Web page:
On Repeat This Week: May 10, 2020

Every Sunday, our team assembles a list of music we can't get enough of. This week: Rhye, Jim Croce, Aesop Rock, and Hujan.
On-Repeat: May 10, 2020

Every Sunday, the 5-Star Sounds team will be assembling a list of songs, albums, and artists that we can’t get enough of. Take a listen to what we’ve been playing over and over for the past week.

What We’re Listening To

Chad M. Crabtree

Chad M. Crabtree

Rhye, “Beautiful” (2020)

This sultry new single from Canadian R&B act, Rhye, features one of the most infectious grooves I’ve heard in a long time. The rolling bass line provides the ideal backdrop for singer Mike Milosh’s lazily seductive vocals. “Beautiful” might just be Rhye’s best work since 2013’s “Open.”

Joshua Weinstein

Joshua Weinstein

Jim Croce, I Got a Name (1973)

Jim Croce barely made the charts in his lifetime. But the post-mortem release of his 1973 album I Got a Name suggests that he could have been one of the most influential soft rock artists of the century. The title track evokes a sense of relaxation and reflection and draws the listener in for more.

Michael Benedick

Michael Benedick

Aesop Rock, Freedom Finger Soundtrack (2020)

Where Aesop Rock’s previous full-length album, The Impossible Kid, feels like he packed every beat with syllables and every verse with rhymes, the lyrics he wrote for Freedom Finger flow in a more deliberate rhythm. This EP features some samples from Freedom Finger, the game, and a few instrumental versions of the first three full-length vocal tracks.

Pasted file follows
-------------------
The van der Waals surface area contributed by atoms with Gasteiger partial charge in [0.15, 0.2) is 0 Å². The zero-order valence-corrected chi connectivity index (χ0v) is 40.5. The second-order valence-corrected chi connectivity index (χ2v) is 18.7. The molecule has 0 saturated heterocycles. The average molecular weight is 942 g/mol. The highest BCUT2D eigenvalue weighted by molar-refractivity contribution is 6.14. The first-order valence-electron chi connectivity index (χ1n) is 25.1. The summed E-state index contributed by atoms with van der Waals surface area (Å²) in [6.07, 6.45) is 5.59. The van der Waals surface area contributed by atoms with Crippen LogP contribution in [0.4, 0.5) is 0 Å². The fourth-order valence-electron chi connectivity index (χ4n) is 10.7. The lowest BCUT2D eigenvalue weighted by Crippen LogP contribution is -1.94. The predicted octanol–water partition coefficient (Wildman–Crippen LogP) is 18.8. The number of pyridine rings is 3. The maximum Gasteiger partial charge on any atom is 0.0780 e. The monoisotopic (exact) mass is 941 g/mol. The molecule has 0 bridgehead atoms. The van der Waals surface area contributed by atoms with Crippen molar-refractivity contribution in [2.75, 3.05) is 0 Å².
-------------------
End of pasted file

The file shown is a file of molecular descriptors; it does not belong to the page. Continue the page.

ethan scully

Ethan Scully

Hujan, Lonely Soldier Boy (2010)

I’ve recently been introduced to some amazing artists in the underground Malaysian rock scene, and Hujan is the one I haven’t been able to get out of my head. The hummable 2000’s garage tunes mixed with Japanese pop rock undertones haven’t left my head or headphones all week, even if I don’t understand every line.

Lansing Brown, writer for 5-Star Sounds

Lansing Brown

Paul Simon, There Goes Rhymin’ Simon (1973)

Paul Simon mixes gospel, jazz, and pop into a cocktail surely whipped up at dive bar in the Deep South. There may be some bias, as I own a beat up, flea market version of this record on vinyl. “Kodachrome” and “Take Me to the Mardi Gras” will have you on your feet, while “Tenderness” and “Learn How to Fall” will have you in your feels.